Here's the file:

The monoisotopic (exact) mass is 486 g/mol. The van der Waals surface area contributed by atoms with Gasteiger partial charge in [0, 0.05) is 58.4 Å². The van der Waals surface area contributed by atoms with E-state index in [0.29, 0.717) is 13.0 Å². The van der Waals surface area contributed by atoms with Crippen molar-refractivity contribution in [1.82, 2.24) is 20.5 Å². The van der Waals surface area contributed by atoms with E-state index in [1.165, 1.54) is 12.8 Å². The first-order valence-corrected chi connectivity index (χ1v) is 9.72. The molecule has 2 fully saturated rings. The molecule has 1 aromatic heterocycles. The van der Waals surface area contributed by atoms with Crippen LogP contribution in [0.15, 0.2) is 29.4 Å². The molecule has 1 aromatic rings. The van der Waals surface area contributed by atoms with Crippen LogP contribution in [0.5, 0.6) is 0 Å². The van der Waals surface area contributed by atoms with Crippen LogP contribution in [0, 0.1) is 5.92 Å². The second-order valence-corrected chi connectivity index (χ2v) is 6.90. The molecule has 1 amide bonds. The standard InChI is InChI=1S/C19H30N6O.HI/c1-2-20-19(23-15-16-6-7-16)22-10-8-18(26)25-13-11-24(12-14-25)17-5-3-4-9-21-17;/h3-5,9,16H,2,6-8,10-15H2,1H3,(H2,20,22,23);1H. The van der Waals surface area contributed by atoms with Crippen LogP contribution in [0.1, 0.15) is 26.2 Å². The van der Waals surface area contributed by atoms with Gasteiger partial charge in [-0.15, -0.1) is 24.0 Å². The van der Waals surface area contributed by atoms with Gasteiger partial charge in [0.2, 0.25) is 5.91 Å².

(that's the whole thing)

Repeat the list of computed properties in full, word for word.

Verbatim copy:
The monoisotopic (exact) mass is 486 g/mol. The van der Waals surface area contributed by atoms with Gasteiger partial charge in [0, 0.05) is 58.4 Å². The van der Waals surface area contributed by atoms with E-state index in [0.29, 0.717) is 13.0 Å². The van der Waals surface area contributed by atoms with Crippen molar-refractivity contribution in [1.82, 2.24) is 20.5 Å². The van der Waals surface area contributed by atoms with E-state index in [1.165, 1.54) is 12.8 Å². The first-order valence-corrected chi connectivity index (χ1v) is 9.72. The molecule has 2 fully saturated rings. The molecule has 1 aromatic heterocycles. The van der Waals surface area contributed by atoms with Crippen LogP contribution in [0.15, 0.2) is 29.4 Å². The molecule has 1 aromatic rings. The van der Waals surface area contributed by atoms with Crippen LogP contribution in [0.5, 0.6) is 0 Å². The van der Waals surface area contributed by atoms with Crippen LogP contribution in [0, 0.1) is 5.92 Å². The second-order valence-corrected chi connectivity index (χ2v) is 6.90. The molecule has 1 amide bonds. The standard InChI is InChI=1S/C19H30N6O.HI/c1-2-20-19(23-15-16-6-7-16)22-10-8-18(26)25-13-11-24(12-14-25)17-5-3-4-9-21-17;/h3-5,9,16H,2,6-8,10-15H2,1H3,(H2,20,22,23);1H. The van der Waals surface area contributed by atoms with Crippen LogP contribution in [0.1, 0.15) is 26.2 Å². The van der Waals surface area contributed by atoms with Gasteiger partial charge in [-0.15, -0.1) is 24.0 Å². The van der Waals surface area contributed by atoms with Gasteiger partial charge in [0.2, 0.25) is 5.91 Å².